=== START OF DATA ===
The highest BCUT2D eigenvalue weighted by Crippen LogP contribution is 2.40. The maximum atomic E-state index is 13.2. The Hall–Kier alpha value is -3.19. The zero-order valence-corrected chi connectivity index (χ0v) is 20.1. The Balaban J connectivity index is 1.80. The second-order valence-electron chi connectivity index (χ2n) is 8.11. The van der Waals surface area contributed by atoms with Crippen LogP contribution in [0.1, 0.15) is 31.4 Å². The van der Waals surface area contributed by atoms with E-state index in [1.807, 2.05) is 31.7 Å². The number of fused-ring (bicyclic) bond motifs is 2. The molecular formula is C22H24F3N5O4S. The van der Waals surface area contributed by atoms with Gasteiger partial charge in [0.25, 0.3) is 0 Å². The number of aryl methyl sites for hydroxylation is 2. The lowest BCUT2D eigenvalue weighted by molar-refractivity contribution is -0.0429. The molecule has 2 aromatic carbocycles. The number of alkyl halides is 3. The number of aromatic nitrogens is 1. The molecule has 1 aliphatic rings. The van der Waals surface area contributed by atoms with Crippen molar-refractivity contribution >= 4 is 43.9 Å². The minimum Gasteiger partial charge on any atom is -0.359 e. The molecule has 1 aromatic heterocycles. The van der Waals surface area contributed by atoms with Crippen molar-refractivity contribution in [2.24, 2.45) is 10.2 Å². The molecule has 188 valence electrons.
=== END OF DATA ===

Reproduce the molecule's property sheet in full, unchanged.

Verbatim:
The highest BCUT2D eigenvalue weighted by Crippen LogP contribution is 2.40. The maximum atomic E-state index is 13.2. The Hall–Kier alpha value is -3.19. The zero-order valence-corrected chi connectivity index (χ0v) is 20.1. The Balaban J connectivity index is 1.80. The second-order valence-electron chi connectivity index (χ2n) is 8.11. The van der Waals surface area contributed by atoms with Crippen LogP contribution in [0.1, 0.15) is 31.4 Å². The van der Waals surface area contributed by atoms with E-state index in [1.807, 2.05) is 31.7 Å². The number of fused-ring (bicyclic) bond motifs is 2. The molecular formula is C22H24F3N5O4S. The van der Waals surface area contributed by atoms with Gasteiger partial charge in [0.25, 0.3) is 0 Å². The number of aryl methyl sites for hydroxylation is 2. The lowest BCUT2D eigenvalue weighted by molar-refractivity contribution is -0.0429. The molecule has 2 aromatic carbocycles. The number of alkyl halides is 3. The number of aromatic nitrogens is 1. The molecule has 1 aliphatic rings. The van der Waals surface area contributed by atoms with Crippen molar-refractivity contribution >= 4 is 43.9 Å². The minimum Gasteiger partial charge on any atom is -0.359 e. The molecule has 1 aromatic heterocycles. The van der Waals surface area contributed by atoms with Crippen molar-refractivity contribution in [2.24, 2.45) is 10.2 Å². The molecule has 188 valence electrons.